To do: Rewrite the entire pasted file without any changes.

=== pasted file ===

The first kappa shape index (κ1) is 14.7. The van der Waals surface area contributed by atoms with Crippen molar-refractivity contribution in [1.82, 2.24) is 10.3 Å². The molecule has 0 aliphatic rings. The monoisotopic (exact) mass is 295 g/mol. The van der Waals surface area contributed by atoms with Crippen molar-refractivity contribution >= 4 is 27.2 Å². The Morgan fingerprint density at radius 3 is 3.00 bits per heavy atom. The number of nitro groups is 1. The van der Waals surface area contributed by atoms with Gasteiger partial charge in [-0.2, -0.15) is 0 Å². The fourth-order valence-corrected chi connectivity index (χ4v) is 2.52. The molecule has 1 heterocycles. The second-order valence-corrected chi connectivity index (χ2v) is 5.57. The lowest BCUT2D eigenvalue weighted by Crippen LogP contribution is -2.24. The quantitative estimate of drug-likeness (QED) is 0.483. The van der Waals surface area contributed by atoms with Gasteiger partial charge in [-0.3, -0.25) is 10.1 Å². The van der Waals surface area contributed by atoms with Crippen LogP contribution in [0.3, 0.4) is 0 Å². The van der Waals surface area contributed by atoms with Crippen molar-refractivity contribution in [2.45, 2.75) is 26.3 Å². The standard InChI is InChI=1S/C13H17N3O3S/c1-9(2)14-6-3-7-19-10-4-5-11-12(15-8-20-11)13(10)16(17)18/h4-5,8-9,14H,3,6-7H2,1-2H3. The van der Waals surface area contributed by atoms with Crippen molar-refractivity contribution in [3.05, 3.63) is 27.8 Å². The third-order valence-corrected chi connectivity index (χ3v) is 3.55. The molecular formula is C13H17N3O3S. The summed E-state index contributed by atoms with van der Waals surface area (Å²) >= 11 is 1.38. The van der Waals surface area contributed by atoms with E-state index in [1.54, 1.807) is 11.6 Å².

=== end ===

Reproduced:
The first kappa shape index (κ1) is 14.7. The van der Waals surface area contributed by atoms with Crippen molar-refractivity contribution in [1.82, 2.24) is 10.3 Å². The molecule has 0 aliphatic rings. The monoisotopic (exact) mass is 295 g/mol. The van der Waals surface area contributed by atoms with Crippen molar-refractivity contribution >= 4 is 27.2 Å². The Morgan fingerprint density at radius 3 is 3.00 bits per heavy atom. The number of nitro groups is 1. The van der Waals surface area contributed by atoms with Gasteiger partial charge in [-0.2, -0.15) is 0 Å². The fourth-order valence-corrected chi connectivity index (χ4v) is 2.52. The molecule has 1 heterocycles. The second-order valence-corrected chi connectivity index (χ2v) is 5.57. The lowest BCUT2D eigenvalue weighted by Crippen LogP contribution is -2.24. The quantitative estimate of drug-likeness (QED) is 0.483. The van der Waals surface area contributed by atoms with Gasteiger partial charge in [-0.3, -0.25) is 10.1 Å². The van der Waals surface area contributed by atoms with Crippen LogP contribution in [0.3, 0.4) is 0 Å². The van der Waals surface area contributed by atoms with Crippen molar-refractivity contribution in [2.45, 2.75) is 26.3 Å². The standard InChI is InChI=1S/C13H17N3O3S/c1-9(2)14-6-3-7-19-10-4-5-11-12(15-8-20-11)13(10)16(17)18/h4-5,8-9,14H,3,6-7H2,1-2H3. The van der Waals surface area contributed by atoms with Crippen molar-refractivity contribution in [3.05, 3.63) is 27.8 Å². The third-order valence-corrected chi connectivity index (χ3v) is 3.55. The molecular formula is C13H17N3O3S. The summed E-state index contributed by atoms with van der Waals surface area (Å²) >= 11 is 1.38. The van der Waals surface area contributed by atoms with E-state index in [1.54, 1.807) is 11.6 Å².